We claim to like peace and quiet, stillness, and the times when our minds are purposely slowed down and left uncluttered, but we really do not.
For if we did, and if we used those times to “sequester ourselves in our room and collect our thoughts for the introspections and considerations of these truths” (the fact of “G-d’s exalted nature”, of “the infinite nature of His perfection”, and of “the great and unfathomable difference between His loftiness and our lowliness” that we spoke of before), then we could hardly help but be pious, Ramchal contends.
So we’d need to commit to doing just that and to “stealing” some time away from this and that for it.
But not every life is that amenable. Family needs call out to us, as do our jobs, and our scheduled times for Torah study (which would seem to be right in line with this sort of concentration but often isn’t, the truth be told), so deep reflection upon God and His ways very, very often go by the wayside.
So Ramchal offers an alternative that’s less demanding: reflecting upon and reciting from Sefer Tehillim (“The Book of Psalms”). As the sentiments expressed there by King David, who was known as “the sweet singer of Israel” (2 Samuel 23:1) because he was best able to express the deepest yearnings of the Jewish heart, will surely inspire you. In fact, Ramchal depicts David’s words there as being “full of love, reverence and all manner of piety”. So if you recite them, he assures us, ” you cannot help but be moved … to follow in David’s footsteps”.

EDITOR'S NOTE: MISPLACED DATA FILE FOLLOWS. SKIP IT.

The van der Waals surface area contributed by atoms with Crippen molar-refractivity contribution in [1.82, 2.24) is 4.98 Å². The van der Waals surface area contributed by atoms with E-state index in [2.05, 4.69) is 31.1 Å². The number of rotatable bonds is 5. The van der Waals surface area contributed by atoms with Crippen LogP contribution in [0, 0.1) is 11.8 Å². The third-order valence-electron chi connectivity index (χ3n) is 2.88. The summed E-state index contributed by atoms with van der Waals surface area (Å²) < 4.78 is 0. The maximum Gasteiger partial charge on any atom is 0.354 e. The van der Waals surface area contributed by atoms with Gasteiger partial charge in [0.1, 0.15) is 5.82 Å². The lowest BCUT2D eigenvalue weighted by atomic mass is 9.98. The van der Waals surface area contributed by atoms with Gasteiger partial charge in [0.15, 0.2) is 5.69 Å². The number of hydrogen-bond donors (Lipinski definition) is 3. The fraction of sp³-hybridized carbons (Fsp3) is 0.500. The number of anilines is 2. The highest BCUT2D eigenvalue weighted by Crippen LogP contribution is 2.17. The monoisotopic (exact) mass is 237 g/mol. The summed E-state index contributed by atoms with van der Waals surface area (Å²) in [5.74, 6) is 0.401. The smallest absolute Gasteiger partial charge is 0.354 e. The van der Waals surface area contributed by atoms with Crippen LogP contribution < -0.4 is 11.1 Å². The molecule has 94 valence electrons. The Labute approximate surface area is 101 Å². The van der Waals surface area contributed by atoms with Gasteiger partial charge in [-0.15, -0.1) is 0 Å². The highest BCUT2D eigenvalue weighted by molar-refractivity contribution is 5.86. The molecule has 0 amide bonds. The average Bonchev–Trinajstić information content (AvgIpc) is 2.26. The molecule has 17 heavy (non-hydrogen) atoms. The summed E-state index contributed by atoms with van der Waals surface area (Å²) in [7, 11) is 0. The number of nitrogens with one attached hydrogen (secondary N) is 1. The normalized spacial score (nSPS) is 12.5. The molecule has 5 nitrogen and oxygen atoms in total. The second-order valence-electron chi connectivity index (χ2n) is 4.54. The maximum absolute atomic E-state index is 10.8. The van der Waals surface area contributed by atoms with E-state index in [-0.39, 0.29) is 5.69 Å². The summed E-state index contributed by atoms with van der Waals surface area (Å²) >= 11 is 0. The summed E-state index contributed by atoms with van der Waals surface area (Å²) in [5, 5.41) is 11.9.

And he then adds that “it also helps to read the stories of the pious found in the Aggadot” where their many great feats of piety and self-sacrifice are recorded, as you’ll likely be roused to follow their example if you do.